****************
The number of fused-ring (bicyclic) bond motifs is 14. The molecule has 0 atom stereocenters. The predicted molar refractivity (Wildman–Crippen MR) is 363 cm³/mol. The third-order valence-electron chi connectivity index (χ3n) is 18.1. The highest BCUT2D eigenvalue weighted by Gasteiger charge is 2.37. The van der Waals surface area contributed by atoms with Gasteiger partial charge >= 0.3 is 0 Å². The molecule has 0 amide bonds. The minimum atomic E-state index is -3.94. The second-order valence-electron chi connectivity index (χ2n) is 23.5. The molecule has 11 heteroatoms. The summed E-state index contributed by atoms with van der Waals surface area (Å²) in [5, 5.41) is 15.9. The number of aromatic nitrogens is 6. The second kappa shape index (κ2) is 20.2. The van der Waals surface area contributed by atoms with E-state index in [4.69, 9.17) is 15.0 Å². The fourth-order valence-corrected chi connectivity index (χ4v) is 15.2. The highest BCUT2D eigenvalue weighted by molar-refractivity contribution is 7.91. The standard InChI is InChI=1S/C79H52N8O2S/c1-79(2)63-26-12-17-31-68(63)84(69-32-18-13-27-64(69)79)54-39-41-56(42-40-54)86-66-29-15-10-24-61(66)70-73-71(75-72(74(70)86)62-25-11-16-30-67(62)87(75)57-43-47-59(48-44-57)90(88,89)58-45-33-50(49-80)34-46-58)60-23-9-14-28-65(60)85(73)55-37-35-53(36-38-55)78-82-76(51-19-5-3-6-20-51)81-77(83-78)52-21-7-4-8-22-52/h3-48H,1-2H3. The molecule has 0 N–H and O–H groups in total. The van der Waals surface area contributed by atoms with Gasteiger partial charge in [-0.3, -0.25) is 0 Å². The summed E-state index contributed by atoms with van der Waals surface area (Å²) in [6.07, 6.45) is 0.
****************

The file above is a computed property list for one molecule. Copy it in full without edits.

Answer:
The number of fused-ring (bicyclic) bond motifs is 14. The molecule has 0 atom stereocenters. The predicted molar refractivity (Wildman–Crippen MR) is 363 cm³/mol. The third-order valence-electron chi connectivity index (χ3n) is 18.1. The highest BCUT2D eigenvalue weighted by Gasteiger charge is 2.37. The van der Waals surface area contributed by atoms with Gasteiger partial charge >= 0.3 is 0 Å². The molecule has 0 amide bonds. The minimum atomic E-state index is -3.94. The second-order valence-electron chi connectivity index (χ2n) is 23.5. The molecule has 11 heteroatoms. The summed E-state index contributed by atoms with van der Waals surface area (Å²) in [5, 5.41) is 15.9. The number of aromatic nitrogens is 6. The second kappa shape index (κ2) is 20.2. The van der Waals surface area contributed by atoms with E-state index in [4.69, 9.17) is 15.0 Å². The fourth-order valence-corrected chi connectivity index (χ4v) is 15.2. The highest BCUT2D eigenvalue weighted by molar-refractivity contribution is 7.91. The standard InChI is InChI=1S/C79H52N8O2S/c1-79(2)63-26-12-17-31-68(63)84(69-32-18-13-27-64(69)79)54-39-41-56(42-40-54)86-66-29-15-10-24-61(66)70-73-71(75-72(74(70)86)62-25-11-16-30-67(62)87(75)57-43-47-59(48-44-57)90(88,89)58-45-33-50(49-80)34-46-58)60-23-9-14-28-65(60)85(73)55-37-35-53(36-38-55)78-82-76(51-19-5-3-6-20-51)81-77(83-78)52-21-7-4-8-22-52/h3-48H,1-2H3. The molecule has 0 N–H and O–H groups in total. The van der Waals surface area contributed by atoms with Gasteiger partial charge in [-0.3, -0.25) is 0 Å². The summed E-state index contributed by atoms with van der Waals surface area (Å²) in [6.07, 6.45) is 0.